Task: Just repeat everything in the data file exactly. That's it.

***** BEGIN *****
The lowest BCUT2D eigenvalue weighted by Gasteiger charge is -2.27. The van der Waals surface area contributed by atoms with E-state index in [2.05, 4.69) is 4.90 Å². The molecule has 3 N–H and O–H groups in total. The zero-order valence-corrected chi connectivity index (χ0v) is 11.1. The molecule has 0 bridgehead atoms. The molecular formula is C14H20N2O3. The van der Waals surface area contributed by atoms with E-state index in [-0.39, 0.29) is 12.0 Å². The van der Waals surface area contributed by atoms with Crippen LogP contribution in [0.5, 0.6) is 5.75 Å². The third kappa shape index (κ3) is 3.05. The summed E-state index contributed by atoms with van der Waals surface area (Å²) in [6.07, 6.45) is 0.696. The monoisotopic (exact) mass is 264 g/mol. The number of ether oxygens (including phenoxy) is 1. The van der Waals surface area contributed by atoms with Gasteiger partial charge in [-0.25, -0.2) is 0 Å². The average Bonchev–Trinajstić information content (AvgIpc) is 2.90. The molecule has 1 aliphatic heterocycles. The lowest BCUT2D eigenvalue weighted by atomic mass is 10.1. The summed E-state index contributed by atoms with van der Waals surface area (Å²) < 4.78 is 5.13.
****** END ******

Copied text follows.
The lowest BCUT2D eigenvalue weighted by Gasteiger charge is -2.27. The van der Waals surface area contributed by atoms with E-state index in [2.05, 4.69) is 4.90 Å². The molecule has 3 N–H and O–H groups in total. The zero-order valence-corrected chi connectivity index (χ0v) is 11.1. The molecule has 0 bridgehead atoms. The molecular formula is C14H20N2O3. The van der Waals surface area contributed by atoms with E-state index in [-0.39, 0.29) is 12.0 Å². The van der Waals surface area contributed by atoms with Crippen LogP contribution in [0.5, 0.6) is 5.75 Å². The third kappa shape index (κ3) is 3.05. The summed E-state index contributed by atoms with van der Waals surface area (Å²) in [6.07, 6.45) is 0.696. The monoisotopic (exact) mass is 264 g/mol. The number of ether oxygens (including phenoxy) is 1. The van der Waals surface area contributed by atoms with Gasteiger partial charge in [-0.25, -0.2) is 0 Å². The average Bonchev–Trinajstić information content (AvgIpc) is 2.90. The molecule has 1 aliphatic heterocycles. The lowest BCUT2D eigenvalue weighted by atomic mass is 10.1. The summed E-state index contributed by atoms with van der Waals surface area (Å²) < 4.78 is 5.13.